Pinch of salt: Editorial on Karnataka CM's sudden discovery of equality
Secular amity and the Bharatiya Janata Party are like the proverbial chalk and cheese. So it may well be bewildering to see BJP leaders in Karnataka suddenly blowing the pipe of religious brotherhood. The chief minister of Karnataka, Basavaraj Bommai, has reportedly discovered the merit of equity, remarking, during a tour of Udupi, that all citizens are equal. The state law minister has gone a step further and warned militant Hindu organizations not to cross the line. There are two plausible reasons for this sudden change in tactic. Karnataka’s image as a business destination — the state is home to a sizeable and lucrative information technology sector — has been sullied by a number of orchestrated campaigns by Hindutva groups seeking to further weaken an already fragile social fabric. They have included, apart from local inflammations and unsavoury remarks by politicians, the flames lit against the hijab, the call to ban Muslim traders from fairs near temples and, more recently, the targeting of halal meat. The unrest has dire implications not only for society but also for the state’s inclusive economy, a point that was made by Kiran Mazumdar-Shaw recently. The paeans sung — belatedly — by Mr Bommai may be a response to the criticism.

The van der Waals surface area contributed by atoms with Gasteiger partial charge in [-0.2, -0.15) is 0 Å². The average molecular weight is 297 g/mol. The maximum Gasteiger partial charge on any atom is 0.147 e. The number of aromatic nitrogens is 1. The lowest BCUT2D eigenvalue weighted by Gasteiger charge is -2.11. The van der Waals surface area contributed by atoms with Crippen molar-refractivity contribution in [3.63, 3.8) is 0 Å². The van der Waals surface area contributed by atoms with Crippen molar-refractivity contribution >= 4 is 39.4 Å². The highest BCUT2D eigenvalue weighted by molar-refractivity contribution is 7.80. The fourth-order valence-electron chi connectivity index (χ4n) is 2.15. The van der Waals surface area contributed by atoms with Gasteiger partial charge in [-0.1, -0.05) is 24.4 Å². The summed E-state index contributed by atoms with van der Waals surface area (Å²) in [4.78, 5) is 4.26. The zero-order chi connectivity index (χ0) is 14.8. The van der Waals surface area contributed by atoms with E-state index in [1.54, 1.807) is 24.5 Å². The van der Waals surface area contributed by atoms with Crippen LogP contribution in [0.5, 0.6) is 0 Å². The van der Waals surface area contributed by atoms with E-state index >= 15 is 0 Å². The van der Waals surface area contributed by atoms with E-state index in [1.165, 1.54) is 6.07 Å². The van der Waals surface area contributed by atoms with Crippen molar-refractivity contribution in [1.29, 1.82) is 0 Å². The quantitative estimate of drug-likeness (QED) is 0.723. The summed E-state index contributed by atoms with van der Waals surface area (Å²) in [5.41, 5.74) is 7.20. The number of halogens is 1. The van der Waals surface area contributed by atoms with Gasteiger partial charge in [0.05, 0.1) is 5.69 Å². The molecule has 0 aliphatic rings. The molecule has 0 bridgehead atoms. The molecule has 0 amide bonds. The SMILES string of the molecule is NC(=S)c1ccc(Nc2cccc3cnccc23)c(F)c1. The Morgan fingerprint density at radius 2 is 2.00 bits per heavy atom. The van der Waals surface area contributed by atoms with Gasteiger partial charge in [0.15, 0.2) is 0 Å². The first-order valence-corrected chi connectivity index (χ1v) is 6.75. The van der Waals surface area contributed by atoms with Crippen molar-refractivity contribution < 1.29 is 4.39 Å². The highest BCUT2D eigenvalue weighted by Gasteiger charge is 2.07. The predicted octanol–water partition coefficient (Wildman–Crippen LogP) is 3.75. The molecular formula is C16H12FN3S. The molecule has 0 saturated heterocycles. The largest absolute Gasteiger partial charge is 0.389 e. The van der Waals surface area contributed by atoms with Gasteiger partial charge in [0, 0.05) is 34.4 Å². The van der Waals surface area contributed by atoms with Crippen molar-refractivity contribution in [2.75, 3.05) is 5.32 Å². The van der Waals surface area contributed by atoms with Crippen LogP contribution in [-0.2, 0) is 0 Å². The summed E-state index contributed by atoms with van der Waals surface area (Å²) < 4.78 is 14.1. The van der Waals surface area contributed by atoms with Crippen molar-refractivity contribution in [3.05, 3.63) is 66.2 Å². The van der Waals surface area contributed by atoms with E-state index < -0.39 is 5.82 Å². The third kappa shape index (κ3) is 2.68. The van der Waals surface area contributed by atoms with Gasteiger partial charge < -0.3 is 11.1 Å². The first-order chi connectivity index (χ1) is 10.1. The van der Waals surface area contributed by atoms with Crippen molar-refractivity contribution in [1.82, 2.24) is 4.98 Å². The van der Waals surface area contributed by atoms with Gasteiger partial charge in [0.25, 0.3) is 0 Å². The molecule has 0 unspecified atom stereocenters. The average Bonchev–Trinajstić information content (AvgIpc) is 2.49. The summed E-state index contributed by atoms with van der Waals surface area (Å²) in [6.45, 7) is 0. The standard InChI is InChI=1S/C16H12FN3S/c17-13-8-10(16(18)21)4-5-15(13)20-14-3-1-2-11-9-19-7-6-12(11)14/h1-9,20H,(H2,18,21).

The other factor concerns the political dynamics within the BJP in Karnataka. The former chief minister, B.S. Yediyurappa, continues to cast a long shadow on state politics and on Mr Bommai. Mr Yediyurappa’s sudden yearning to end the politics of division, the seeds of which have been carefully sown by the party he serves, is merely a strategy to pile the pressure on his successor. Mr Bommai, who is acutely aware of Mr Yediyurappa’s influence on the ground, is thus being forced to sing along. But this is typical of the BJP. After starting the mischief and letting things go out of hand, the party invariably projects its commitment to pluralism — for a while. But such overtures need to be taken with more than a pinch of salt. This is because even as Mr Bommai and his lieutenants tried to douse the fire by making conciliatory noises, the communal flame was burning brightly all over India. Ram Navami, for instance, witnessed a series of disturbances in Madhya Pradesh, Gujarat, and some other states under the watch of India’s minders.